A new book explores a little-known event in the Votes for Women campaign. Yvette Huddleston spoke to author Jill Liddington.
In the iconography of the suffragette movement, the images that come most readily to mind are of women chained to railings, force- feeding, street battles with the police and perhaps most potent of all – Emily Wilding Davison stepping out in front of the King’s horse at the Epsom Derby in June 1913.
However, there were many other acts of quiet civil disobedience – such as non-payment of tax – during the lengthy suffrage campaign and a new book, Vanishing for the Vote, by Halifax-based author and academic Jill Liddington explores a little- known event that took place in the spring of 1911 when suffragette organisations around the country urged their members to boycott the census that was due to take place on the night of Sunday April 2. They argued – not unreasonably – that women should not feel obliged to comply with the law when they were denied the right to vote.
In 2009 the National Archives released the 1911 census schedules and Liddington, who has been researching and writing about Votes for Women since the 1970s, set to work.
“For suffrage historians like myself, the 1911 census was an absolute dream,” she says. “Suffragettes had been on hunger strike in prison since 1909 and the Prime Minister, Asquith, had introduced forcible feeding 18 months before the census was taken so the antagonism between the Liberal government and the suffragette movement was at its most intense.”
What was also remarkable about this census was that it was the first time that the forms were completed by the head of the household – previously they had been copied out by enumerators.
“It was a gift that we could read the words of the suffragettes,” says Liddington. “This time each household was vividly speaking to us and they had things to say.”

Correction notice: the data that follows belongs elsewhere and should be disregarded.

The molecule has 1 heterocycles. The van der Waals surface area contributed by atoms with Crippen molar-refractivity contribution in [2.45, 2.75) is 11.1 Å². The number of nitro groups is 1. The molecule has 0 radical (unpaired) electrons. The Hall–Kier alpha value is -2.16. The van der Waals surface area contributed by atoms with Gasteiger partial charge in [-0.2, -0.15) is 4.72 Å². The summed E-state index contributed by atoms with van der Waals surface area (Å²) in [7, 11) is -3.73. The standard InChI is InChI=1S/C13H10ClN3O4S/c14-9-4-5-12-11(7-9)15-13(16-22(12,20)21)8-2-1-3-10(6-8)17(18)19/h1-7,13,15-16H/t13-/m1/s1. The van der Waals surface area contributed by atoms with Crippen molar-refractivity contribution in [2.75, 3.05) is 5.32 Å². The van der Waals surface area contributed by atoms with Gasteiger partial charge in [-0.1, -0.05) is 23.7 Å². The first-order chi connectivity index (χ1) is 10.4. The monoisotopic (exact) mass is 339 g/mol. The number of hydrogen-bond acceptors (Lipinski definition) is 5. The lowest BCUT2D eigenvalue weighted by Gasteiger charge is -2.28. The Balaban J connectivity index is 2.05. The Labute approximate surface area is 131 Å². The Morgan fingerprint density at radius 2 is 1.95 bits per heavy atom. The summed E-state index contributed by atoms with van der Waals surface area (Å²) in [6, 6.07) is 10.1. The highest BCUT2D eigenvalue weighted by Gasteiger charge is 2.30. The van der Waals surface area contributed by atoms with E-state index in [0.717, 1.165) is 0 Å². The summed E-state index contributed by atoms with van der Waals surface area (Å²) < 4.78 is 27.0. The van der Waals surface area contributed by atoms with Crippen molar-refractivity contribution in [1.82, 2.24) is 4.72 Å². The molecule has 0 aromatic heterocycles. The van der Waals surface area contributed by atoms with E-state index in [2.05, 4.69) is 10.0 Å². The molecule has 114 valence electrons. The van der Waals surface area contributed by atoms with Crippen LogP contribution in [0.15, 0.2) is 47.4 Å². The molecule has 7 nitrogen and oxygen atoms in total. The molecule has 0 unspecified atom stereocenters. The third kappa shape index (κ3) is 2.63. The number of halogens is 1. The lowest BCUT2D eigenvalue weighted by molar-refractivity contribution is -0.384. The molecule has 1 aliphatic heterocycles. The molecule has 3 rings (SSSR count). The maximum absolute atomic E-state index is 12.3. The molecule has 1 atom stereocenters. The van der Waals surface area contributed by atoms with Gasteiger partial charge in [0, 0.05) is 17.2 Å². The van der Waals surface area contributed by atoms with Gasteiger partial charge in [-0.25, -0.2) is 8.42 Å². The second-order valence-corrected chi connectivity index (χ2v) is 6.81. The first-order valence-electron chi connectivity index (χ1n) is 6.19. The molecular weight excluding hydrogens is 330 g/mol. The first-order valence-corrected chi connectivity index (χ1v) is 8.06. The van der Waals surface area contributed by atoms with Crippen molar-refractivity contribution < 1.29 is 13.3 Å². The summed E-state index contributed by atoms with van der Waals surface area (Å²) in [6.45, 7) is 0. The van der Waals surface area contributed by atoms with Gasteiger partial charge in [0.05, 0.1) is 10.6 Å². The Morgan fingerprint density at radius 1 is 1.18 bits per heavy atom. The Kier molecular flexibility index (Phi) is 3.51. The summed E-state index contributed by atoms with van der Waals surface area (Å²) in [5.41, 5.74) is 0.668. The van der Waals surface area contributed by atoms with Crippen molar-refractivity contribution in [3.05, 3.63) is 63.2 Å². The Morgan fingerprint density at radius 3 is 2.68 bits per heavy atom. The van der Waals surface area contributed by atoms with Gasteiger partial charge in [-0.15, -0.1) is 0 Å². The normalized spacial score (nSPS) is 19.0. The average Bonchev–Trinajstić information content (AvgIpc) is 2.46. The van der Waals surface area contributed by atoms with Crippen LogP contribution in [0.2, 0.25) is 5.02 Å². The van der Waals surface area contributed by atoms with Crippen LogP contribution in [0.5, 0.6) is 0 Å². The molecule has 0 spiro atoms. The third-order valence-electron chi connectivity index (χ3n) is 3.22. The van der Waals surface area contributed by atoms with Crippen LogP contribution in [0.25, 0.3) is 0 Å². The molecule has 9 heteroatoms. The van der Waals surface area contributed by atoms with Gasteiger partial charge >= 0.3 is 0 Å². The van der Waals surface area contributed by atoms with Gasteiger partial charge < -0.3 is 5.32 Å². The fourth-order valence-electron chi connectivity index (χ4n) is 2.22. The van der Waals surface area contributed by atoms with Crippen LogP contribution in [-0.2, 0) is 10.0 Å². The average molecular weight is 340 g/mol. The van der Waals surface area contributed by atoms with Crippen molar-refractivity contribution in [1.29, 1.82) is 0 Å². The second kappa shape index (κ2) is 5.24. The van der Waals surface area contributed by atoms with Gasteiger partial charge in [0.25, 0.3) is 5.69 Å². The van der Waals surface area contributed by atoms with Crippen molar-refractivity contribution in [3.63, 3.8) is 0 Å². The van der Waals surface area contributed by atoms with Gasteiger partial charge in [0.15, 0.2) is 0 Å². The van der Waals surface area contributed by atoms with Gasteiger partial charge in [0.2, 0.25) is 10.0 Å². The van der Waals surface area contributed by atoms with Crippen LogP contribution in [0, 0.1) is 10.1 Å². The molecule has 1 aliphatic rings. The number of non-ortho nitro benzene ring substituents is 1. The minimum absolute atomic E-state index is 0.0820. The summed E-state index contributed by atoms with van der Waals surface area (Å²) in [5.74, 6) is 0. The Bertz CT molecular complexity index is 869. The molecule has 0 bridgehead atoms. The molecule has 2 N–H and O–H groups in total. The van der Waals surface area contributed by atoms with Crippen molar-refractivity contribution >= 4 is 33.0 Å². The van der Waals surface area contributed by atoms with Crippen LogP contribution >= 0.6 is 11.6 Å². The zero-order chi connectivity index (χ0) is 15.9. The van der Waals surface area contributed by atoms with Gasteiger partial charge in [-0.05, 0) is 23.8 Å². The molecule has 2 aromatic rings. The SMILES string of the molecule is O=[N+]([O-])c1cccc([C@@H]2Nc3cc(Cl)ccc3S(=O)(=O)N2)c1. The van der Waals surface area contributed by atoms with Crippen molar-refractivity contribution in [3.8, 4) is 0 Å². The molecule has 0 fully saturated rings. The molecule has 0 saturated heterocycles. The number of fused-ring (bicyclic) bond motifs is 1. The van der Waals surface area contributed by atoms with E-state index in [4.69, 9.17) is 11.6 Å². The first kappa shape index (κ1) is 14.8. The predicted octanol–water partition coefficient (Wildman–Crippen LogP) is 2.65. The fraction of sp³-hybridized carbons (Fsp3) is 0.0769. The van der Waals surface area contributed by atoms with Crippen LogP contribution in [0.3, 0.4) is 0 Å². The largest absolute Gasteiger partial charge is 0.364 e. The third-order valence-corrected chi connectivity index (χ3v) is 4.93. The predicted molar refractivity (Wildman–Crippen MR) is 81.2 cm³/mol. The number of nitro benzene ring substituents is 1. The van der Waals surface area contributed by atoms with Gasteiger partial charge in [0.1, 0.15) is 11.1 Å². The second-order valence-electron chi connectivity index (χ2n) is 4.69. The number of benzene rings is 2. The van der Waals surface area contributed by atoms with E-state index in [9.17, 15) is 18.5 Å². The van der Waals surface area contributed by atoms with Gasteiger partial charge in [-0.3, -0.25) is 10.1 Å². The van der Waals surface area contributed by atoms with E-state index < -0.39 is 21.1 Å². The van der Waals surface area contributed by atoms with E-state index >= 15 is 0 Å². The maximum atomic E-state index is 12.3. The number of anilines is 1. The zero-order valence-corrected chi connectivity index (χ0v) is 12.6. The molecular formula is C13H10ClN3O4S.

On many of the schedules were written the words “No Vote No Census” and often other statements were added. Elizabeth Thompson, headmistress of a small private girls’ school in Ilkley which she ran with her four sisters, wrote eloquently: “If you expect women to fulfil duties, give them the rights to which, by the performance of their duties, they are entitled.”
Many women who supported the suffragette movement went to great lengths to avoid taking part in the census, literally vanishing for the night. Liddington’s hugely engaging account presents several interesting examples such as the group who camped out overnight in caravans on Wimbledon common or those who took part in organised entertainments like the one at Aldwych Skating Rink in London, attended by 500 women and 70 men.
However, others, despite their allegiance to the cause, decided on the night to comply with the census.
“Social class has a bit to do with it – the government had said there would be a fine of £5 on those who didn’t supply the correct information,” explains Liddington. “For a doctor or the wife of a wealthy businessman that amount wasn’t very significant, but for a woman working in the textile industry or as a domestic servant that would be a month’s wages.” In addition the government was pushing through its Health and Welfare Reform – which would help future generations of women and children – and they needed accurate information, particularly on infant mortality. Women who worked in the medical profession therefore had a tough decision to make. On the whole, says Liddington, the boycott was a success.
“It was one of those odd confrontations where both sides won. The government got the population figures they wanted, but not a single evader was fined £5 and they got amazing publicity. The government won with the statistics but the suffragettes captured the headlines.”
• Vanishing for the Vote, published by MUP, £16.99.